The novel “The Shack” was a surprising literary phenomenon. After author William Paul Young self-published the book in 2007, it went on to sell more than 20 million copies, to a predominantly Christian audience. (“The Shack” overtly deals with evangelical ideas of God.) The film adaptation captures the meat of Young’s text, focusing on the didactic aspects of its premise. As a film, “The Shack” works best as a thought experiment, because its promise of big answers to big questions is so appealing. But whether taken as an emotional experience or an intellectual exercise, “The Shack” falters under its own inconsistency.
Sam Worthingon plays Mack, a devoted husband and father of three who has taken his kids camping when disaster strikes: Shortly after rescuing his two eldest children from an accident, Mack discovers that his youngest, Missy (Amélie Eve), has disappeared. The police embark on a wide search, noting that there have been other abductions in the area. When they find her blood in a ramshackle hut, they assume she has been killed.
Months pass, with Mack still suffering, at which point he receives a mysterious note inviting him back to the shack. Because the note arrives during a blizzard — with no apparent tracks in the snow — Mack entertains the notion that the note was written by God. He ultimately heads back to the shack, bringing a gun (just in case the note was written by his daughter’s killer).
What Mack finds is downright startling: The harsh winter has given way to a warm, more welcoming climate. There is a gorgeous lake house, with three guests (played by Octavia Spencer, Avraham Aviv Alush and Sumire Matsubara). They explain they are the Father, the Son and the Holy Spirit, respectively. Mack spends the weekend with them, and “The Shack” functions as a series of episodic, ostensibly moving lessons about the nature of God. Mack learns how to forgive and accept God’s love. He even has time to walk on water with Jesus — literally.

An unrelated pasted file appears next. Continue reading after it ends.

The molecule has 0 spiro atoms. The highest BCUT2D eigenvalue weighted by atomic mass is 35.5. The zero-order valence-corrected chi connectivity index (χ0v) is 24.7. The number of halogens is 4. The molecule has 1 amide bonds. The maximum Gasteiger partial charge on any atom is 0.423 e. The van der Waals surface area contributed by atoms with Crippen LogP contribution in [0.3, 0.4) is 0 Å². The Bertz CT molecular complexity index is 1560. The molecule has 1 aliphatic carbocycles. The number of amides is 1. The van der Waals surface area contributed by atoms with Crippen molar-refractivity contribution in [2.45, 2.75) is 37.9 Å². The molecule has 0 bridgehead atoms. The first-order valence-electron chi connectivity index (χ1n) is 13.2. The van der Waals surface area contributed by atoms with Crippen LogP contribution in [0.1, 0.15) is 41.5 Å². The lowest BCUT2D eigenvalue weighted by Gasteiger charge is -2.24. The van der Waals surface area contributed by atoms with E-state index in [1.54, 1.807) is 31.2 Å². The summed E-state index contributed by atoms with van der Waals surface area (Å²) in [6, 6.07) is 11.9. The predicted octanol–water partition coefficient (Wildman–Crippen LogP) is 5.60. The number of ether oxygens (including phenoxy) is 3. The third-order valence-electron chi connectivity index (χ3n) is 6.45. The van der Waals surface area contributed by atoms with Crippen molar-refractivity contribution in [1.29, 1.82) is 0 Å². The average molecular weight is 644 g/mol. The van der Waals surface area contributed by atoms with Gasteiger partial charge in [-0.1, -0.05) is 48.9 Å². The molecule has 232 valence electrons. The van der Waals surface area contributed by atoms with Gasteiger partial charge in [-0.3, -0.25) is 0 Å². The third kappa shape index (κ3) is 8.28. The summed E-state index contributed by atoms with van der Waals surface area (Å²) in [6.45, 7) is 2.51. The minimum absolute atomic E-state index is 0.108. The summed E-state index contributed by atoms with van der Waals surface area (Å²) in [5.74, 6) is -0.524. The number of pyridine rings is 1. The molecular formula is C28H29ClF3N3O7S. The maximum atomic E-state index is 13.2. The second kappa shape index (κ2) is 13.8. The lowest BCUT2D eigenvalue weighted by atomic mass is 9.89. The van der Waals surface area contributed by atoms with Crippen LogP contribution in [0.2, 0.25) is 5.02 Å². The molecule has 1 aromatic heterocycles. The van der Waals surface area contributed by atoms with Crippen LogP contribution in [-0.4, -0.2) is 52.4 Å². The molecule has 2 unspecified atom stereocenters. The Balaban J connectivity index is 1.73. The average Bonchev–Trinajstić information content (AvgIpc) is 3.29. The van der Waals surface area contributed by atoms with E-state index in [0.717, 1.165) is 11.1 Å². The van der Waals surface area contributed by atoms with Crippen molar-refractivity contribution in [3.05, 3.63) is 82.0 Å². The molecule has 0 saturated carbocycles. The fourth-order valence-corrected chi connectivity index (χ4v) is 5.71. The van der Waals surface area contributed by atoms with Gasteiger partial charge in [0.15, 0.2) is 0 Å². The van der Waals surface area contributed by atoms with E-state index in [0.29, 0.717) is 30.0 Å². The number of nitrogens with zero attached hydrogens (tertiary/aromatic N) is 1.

In translating the book from page to screen, “The Shack” faces challenges. Cinema is a more objective medium than literature. Where a reader might conjure up a personal idea of the action, film presents a less ambiguous version. Director Stuart Hazeldine and his cast must convincingly render scenes that take place between an Everyman and the physical embodiment of the supernatural. On one level, Spencer represents the trope of the Magical Negro: Her character exists primarily to help the white protagonist (and, indeed, everyone Mack encounters is a person of color). At one point, God switches from an African American woman to a Native American man. This is a lazy form of racism, yet the film pushes past it, on a somber journey toward spiritual awakening.
One of the big questions it tackles is “Why do bad things happen to good people?” But there’s no satisfying answer. Hazeldine and his screenwriters take a stab at explanations that lie somewhere between platitudes and riddles, with Mack’s spiritual growth presented as a metric of our own satisfaction. Worthingon’s transition, however, is unconvincing, and not just because his American accent keeps slipping back to his native Australian: Mack remains a bland cipher, accepting God’s love only because that’s what the screenplay requires of him.
“The Shack” never explores what makes Mack deserving of God’s audience, a frustrating oversight, given that so many others have suffered far worse than he has. His interrogations are feckless, and his dialogue explores little beyond his own hurt feelings. Mack explains that he’s only of average intelligence, a rationalization that almost insults our own capacity for curiosity or skepticism.
Parts of “The Shack” are, admittedly, appealing: Mack observes that he’s most comfortable around Jesus, for example, and their subsequent dialogue adds a human dimension to the drama. Still, the film’s conclusion — that crying and hugging it out are all we need to heal — gives short shrift to how difficult real grief can be.
Jesus tells Mack that he wants friends, not worshipers. That’s a pretty audacious statement. Yet by the end of “The Shack,” Mack is shown to be restored because he’s singing the contemporary worship song “Awesome God.” A film this bold should not compromise its own ideas.
PG-13. At area theaters. Contains violence and mature themes. 132 minutes.